There are a lot of comics out there, but some just stand out head and shoulders above the pack. With “Don’t Miss This” we want to spotlight those series we think need to be on your pull list. This week, we look at “Eugenic,” the final mini-series of Tynion IV and Donovan’s thematically linked “Apocalypse Trilogy.”
Who is this by?
“Eugenic” is a Boom! Studios mini-series, written by James Tynion IV and illustrated by Eryk Donovan. Colors are by Dee Cunniffe and letters by Jim Campbell.
What’s it all about?
Following on from “Memetic” and “Cognetic,” “Eugenic” is the final part of the “Apocalypse Trilogy,” three mini-series by Tynion IV and Donovan that are all independent, standalone tales of an apocalypse that share certain thematic links. “Eugenic” follows a pioneering geneticist working in the year 2035 that has miraculously found a cure for a disease that has decimated humanity for over a decade. This cure is successful in one-hundred percent of the cases, and as such is rolled out over the course of the next two years to the sixty percent of the global population that’s affected. As the first issue progresses, however, we discover a terrifying side-effect to the cure.
What makes it so great?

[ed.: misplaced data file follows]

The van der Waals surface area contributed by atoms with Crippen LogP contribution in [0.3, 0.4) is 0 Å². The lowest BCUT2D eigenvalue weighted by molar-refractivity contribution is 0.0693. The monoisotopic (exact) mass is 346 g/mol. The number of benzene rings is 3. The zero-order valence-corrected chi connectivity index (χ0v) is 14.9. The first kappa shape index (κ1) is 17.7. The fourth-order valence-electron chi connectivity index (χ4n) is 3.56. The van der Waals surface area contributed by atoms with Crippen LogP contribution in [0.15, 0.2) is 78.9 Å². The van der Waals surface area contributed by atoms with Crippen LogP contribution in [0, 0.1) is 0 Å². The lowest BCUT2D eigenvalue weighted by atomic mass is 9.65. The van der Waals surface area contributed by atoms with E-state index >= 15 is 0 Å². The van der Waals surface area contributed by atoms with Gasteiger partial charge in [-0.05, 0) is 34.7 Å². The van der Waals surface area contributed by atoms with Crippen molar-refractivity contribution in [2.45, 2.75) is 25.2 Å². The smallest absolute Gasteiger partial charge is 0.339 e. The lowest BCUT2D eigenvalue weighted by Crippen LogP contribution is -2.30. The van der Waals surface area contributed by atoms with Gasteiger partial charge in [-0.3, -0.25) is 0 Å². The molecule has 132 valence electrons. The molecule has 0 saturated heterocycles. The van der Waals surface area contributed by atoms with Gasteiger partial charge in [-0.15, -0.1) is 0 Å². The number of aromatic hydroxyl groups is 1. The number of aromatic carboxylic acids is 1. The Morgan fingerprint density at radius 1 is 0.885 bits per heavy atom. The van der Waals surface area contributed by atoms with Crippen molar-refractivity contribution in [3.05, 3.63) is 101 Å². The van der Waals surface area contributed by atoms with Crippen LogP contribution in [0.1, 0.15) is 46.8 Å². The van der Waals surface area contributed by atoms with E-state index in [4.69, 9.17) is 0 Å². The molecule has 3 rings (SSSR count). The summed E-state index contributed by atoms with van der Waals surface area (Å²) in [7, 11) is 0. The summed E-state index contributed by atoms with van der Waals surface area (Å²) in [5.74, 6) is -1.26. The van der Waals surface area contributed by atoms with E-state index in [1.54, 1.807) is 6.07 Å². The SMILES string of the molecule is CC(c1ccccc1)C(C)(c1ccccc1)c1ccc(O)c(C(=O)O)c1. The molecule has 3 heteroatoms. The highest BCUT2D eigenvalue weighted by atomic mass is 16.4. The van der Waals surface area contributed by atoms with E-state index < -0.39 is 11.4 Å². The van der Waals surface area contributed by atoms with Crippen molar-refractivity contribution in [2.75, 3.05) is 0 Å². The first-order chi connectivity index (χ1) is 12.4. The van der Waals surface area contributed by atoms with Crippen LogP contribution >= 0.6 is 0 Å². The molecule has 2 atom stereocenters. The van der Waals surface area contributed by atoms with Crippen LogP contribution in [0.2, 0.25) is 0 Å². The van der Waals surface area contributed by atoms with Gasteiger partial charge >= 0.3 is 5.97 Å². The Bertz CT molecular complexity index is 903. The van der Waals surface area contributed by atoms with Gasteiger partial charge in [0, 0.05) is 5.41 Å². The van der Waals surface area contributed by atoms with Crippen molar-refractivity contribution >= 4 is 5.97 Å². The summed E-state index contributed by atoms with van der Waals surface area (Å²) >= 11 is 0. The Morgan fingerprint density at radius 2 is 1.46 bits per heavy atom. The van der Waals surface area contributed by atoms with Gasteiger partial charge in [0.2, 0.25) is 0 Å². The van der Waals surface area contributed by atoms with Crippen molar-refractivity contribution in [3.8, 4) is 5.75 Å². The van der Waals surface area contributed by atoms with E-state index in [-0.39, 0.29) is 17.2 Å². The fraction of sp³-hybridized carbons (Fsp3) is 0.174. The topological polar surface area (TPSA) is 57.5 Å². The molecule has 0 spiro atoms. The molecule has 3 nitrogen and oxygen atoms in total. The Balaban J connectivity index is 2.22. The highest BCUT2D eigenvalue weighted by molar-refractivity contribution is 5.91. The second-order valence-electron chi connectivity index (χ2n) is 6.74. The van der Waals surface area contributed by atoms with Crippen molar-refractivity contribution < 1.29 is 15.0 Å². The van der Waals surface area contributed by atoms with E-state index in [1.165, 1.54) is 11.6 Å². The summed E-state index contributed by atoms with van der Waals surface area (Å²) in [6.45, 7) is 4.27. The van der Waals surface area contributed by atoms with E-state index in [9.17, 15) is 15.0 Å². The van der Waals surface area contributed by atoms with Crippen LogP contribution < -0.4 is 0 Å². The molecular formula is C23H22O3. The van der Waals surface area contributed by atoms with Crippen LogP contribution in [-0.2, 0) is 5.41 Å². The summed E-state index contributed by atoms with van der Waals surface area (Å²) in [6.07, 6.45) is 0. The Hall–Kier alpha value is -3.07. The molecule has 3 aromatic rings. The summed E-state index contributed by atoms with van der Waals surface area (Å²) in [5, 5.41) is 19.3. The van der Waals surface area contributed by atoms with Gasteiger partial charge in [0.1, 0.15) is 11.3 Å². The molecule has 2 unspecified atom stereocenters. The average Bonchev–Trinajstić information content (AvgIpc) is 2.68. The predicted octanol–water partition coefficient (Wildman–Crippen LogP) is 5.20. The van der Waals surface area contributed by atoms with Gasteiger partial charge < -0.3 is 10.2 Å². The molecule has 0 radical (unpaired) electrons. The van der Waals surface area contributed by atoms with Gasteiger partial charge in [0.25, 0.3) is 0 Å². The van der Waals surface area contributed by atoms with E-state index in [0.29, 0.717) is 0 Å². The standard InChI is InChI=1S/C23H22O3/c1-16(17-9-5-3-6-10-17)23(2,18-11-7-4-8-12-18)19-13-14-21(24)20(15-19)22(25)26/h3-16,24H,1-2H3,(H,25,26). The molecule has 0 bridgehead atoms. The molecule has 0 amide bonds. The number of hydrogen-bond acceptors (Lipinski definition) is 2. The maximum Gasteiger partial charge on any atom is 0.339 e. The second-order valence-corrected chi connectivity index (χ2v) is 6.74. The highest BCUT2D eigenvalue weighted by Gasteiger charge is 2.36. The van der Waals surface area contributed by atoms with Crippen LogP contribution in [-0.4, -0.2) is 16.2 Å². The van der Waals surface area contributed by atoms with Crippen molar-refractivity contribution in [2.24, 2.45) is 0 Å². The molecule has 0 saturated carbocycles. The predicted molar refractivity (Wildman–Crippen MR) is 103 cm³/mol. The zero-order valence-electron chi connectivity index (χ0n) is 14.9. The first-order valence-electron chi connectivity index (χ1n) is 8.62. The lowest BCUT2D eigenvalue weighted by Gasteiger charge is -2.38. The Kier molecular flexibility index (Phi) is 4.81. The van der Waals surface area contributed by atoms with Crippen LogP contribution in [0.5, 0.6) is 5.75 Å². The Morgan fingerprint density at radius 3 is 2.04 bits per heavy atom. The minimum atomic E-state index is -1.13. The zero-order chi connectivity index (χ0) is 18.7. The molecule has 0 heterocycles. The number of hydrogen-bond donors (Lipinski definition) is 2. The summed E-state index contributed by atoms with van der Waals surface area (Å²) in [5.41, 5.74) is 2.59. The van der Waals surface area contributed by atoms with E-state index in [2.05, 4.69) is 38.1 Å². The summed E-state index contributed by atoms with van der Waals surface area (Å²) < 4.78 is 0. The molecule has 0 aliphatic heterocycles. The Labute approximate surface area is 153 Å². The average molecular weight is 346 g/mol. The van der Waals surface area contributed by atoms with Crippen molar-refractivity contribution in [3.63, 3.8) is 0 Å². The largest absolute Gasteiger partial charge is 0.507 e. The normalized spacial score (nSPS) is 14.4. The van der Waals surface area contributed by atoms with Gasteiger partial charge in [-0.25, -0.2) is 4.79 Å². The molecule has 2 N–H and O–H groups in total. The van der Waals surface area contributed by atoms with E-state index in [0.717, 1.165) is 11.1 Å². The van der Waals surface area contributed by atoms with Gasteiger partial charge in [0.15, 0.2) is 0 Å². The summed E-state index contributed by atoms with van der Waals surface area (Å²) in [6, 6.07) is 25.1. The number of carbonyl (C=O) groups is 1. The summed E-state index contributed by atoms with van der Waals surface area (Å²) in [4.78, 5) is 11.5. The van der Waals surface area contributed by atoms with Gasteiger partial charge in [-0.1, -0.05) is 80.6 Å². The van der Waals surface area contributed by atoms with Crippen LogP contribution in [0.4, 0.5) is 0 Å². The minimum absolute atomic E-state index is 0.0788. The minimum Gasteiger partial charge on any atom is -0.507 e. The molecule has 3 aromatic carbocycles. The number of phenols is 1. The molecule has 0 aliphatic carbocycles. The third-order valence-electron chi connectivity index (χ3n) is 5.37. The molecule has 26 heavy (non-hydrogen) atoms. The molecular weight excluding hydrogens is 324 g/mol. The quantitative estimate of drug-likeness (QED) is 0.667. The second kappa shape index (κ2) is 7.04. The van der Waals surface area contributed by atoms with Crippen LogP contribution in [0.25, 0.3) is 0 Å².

“Eugenic” rounds out the “Apocalypse Trilogy,” and while each of the three series that make up this trilogy are each their own unique take on the end of the world, they all share certain themes and ideas. Each part focuses on a very specific brand of cataclysmic fear, and each of the three tales approaches that fear from a different angle.
“Memetic,” released in 2014, first explored the concept of humanity ceasing to exist through the loss of control and, more importantly for the trilogy as a whole, the loss of identity. Personal freedom and individualism are what’s at stake in this trilogy, as is the concept of our seemingly inevitable trudge toward a homogenous mass of being, all of our identity and sense of self-sacrifice for the grander goal of unification.
In the first chapter, this loss of individualism all started with a simple meme. An image of a happy sloth started working its way around the internet, and in less than 12 hours it had been seen by over 500 million people. The trouble was, this image was a sort of virus that rearranged the chemical processes in the brain. This virus took effect exactly 12 hours after viewing the image, turning the unlucky recipient into a vicious, brainless monster with bleeding eyes.
From there, the series followed a few of the unaffected (or uninfected) as they searched for just who created this image, why they created it, and how it could be stopped. “Memetic” took a darkly satirical look at our obsession with meme culture, and our desire to constantly share and engage with this culture. It’s about how our constant strive for individualism takes on traits that ultimately make us no different to everyone else. It’s also about choice, though, and in the end, it’s about making a conscious decision to follow the path that humans are designed to do: to interact with other humans, to seek that personal gratification from the validation of the larger group. The second part of the trilogy, 2016’s “Cognetic,” is about the loss of that choice.